Fr. René Butler MS - 2nd Sunday of Easter - Once...
Once upon a Time, Again (2nd Sunday of Easter: Acts 2:42-47; 1 Peter 1:3-9; John 20:19-31)  The life of the first believers, as described in Acts, seems almost too good to be true. Their enthusiasm for the teaching of the apostles, for common prayer,... Czytaj więcej
Fr. René Butler MS - Easter - The Greatest Promise
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Fr. René Butler MS - Palm Sunday - Two Gospels
Two Gospels (Palm Sunday: Matthew 21:1-11; Isaiah 50:4-7; Philippians 2:6-11; Matthew 26:14—27:66) At the opening of today’s Liturgy, we hear the account of Jesus’ triumphal entry into Jerusalem. Later, we hear the story of the... Czytaj więcej
Fr. René Butler MS - 5th Sunday of Lent - Death,...
Death, Life, Love, Hope (5th Sunday of Lent: Ezekiel  37:12-14; Romans 8:8-11; John 11:1-45) Jesus was, in a way, testing Martha’s faith, when he said, “I am the resurrection and the life; whoever believes in me, even if he dies, will... Czytaj więcej
Fr. René Butler MS - 4th Sunday of Lent -...
Anointing (4th Sunday of Lent: 1 Samuel 16:1-13; Ephesians 5:8-14; John 9:1-41) David was anointed with oil by Samuel, and “from that day on, the spirit of the Lord rushed upon David.” One of the many peaceful images in today’s Psalm is,... Czytaj więcej
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Fr. René Butler MS - 4th Sunday of Easter - Why Don’t they Get it?

Why Don’t they Get it?

(4th Sunday of Easter: Acts 13: 14, 43-52; Revelation 7:9-17; John 10:27-30)

Have you ever had the experience of knowing something to be true but being unable to convince others? To you it is perfectly clear, but everyone looks at you as though you were speaking a foreign language, and you wonder, “Why don’t they get it?”

This was the experience of Paul and Barnabas. They went to the synagogue, eager to share with their Jewish brethren the fantastic news that the Scriptures had been fulfilled and the Messiah had come in the person of Jesus of Nazareth. There was initial interest—we are told that almost the whole city gathered to hear them. Paul’s preaching was clear, logical, verifiable. Why didn’t they understand?

At La Salette, Mary addressed a similar situation when she said: “You take no heed!” Her people were oblivious to her concern for them, and to the ways she had tried to make them aware of the consequences of neglecting their faith.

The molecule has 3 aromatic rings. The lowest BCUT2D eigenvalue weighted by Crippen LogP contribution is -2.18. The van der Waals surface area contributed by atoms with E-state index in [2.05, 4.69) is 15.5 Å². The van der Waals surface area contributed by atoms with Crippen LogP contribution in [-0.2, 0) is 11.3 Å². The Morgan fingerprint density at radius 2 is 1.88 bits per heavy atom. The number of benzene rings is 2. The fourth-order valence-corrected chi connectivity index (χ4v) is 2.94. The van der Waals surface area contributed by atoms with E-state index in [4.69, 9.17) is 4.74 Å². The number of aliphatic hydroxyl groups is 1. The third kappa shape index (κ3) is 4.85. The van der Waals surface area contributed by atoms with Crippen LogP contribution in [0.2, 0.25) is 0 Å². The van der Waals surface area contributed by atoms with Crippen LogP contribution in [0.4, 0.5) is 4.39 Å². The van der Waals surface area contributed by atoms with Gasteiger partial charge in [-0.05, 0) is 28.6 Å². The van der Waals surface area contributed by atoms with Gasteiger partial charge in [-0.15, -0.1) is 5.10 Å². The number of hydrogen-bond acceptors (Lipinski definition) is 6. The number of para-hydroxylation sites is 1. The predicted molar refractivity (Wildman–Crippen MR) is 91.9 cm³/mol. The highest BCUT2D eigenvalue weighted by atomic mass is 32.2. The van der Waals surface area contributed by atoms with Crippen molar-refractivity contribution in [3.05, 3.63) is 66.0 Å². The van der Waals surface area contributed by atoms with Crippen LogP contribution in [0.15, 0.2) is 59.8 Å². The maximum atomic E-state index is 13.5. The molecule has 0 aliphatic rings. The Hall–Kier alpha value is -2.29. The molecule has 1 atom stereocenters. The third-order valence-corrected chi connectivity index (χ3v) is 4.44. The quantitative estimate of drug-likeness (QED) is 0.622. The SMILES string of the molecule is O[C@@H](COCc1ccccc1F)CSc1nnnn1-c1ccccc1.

So she did what she had to do to get their attention. She came, she wept, she spoke, sometimes even harshly—whatever it might take to make her people see what she saw.

The Church has often been in the same situation. We Christians have such Good News to share, but there are obstacles to faith. Secular society has little respect for believers. Scandals in the Church make it difficult to hear the Shepherd’s voice above the outcry. Rivalries among Christians distract them from the Christ they all strive to serve. In the case of Antioch in Pisidia, jealousy on the part of the synagogue leaders led to rejection of Paul’s preaching; then came opposition and, finally, persecution.

At the time of the Apparition, among the chief obstacles to the practice of the faith in France was the anticlericalism inherited from the French Revolution. Besides that, life was hard for so many. But Our Lady of La Salette chose not to stand by and watch her people bring destruction on themselves.

Her tears, her words and even her choice of witnesses, were to make sure that we “get it,” so that we might stand among the multitude shepherded by the Lamb of God to springs of life-giving water.

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